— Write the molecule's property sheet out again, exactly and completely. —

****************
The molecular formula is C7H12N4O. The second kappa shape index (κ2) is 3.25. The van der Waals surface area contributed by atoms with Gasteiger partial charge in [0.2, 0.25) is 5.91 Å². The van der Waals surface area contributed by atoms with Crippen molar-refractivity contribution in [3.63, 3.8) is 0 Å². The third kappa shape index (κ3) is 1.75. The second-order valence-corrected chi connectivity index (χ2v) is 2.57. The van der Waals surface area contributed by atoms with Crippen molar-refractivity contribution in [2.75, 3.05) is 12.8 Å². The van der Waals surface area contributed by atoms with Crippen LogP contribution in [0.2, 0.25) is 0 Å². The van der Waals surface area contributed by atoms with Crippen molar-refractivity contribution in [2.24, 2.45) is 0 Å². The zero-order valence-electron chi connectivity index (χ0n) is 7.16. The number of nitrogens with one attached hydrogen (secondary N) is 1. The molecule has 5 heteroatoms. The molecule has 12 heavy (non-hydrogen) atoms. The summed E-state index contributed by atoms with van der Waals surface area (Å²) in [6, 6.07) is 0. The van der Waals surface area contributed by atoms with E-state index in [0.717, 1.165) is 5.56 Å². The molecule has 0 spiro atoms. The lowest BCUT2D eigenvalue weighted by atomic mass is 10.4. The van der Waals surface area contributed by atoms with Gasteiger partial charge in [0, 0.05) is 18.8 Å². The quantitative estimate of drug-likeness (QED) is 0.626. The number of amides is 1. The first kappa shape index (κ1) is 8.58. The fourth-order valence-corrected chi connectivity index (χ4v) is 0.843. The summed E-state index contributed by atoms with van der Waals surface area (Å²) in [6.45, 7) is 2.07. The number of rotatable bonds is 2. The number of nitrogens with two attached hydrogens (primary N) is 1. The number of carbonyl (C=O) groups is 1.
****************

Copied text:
The molecular formula is C7H12N4O. The second kappa shape index (κ2) is 3.25. The van der Waals surface area contributed by atoms with Gasteiger partial charge in [0.2, 0.25) is 5.91 Å². The van der Waals surface area contributed by atoms with Crippen molar-refractivity contribution in [3.63, 3.8) is 0 Å². The third kappa shape index (κ3) is 1.75. The second-order valence-corrected chi connectivity index (χ2v) is 2.57. The van der Waals surface area contributed by atoms with Crippen molar-refractivity contribution in [2.75, 3.05) is 12.8 Å². The van der Waals surface area contributed by atoms with Crippen LogP contribution in [0.2, 0.25) is 0 Å². The van der Waals surface area contributed by atoms with Crippen molar-refractivity contribution in [2.24, 2.45) is 0 Å². The zero-order valence-electron chi connectivity index (χ0n) is 7.16. The number of nitrogens with one attached hydrogen (secondary N) is 1. The molecule has 5 heteroatoms. The molecule has 12 heavy (non-hydrogen) atoms. The summed E-state index contributed by atoms with van der Waals surface area (Å²) in [6, 6.07) is 0. The van der Waals surface area contributed by atoms with E-state index in [0.717, 1.165) is 5.56 Å². The molecule has 0 spiro atoms. The lowest BCUT2D eigenvalue weighted by atomic mass is 10.4. The van der Waals surface area contributed by atoms with Gasteiger partial charge in [0, 0.05) is 18.8 Å². The quantitative estimate of drug-likeness (QED) is 0.626. The number of amides is 1. The first kappa shape index (κ1) is 8.58. The fourth-order valence-corrected chi connectivity index (χ4v) is 0.843. The summed E-state index contributed by atoms with van der Waals surface area (Å²) in [6.45, 7) is 2.07. The number of rotatable bonds is 2. The number of nitrogens with two attached hydrogens (primary N) is 1. The number of carbonyl (C=O) groups is 1.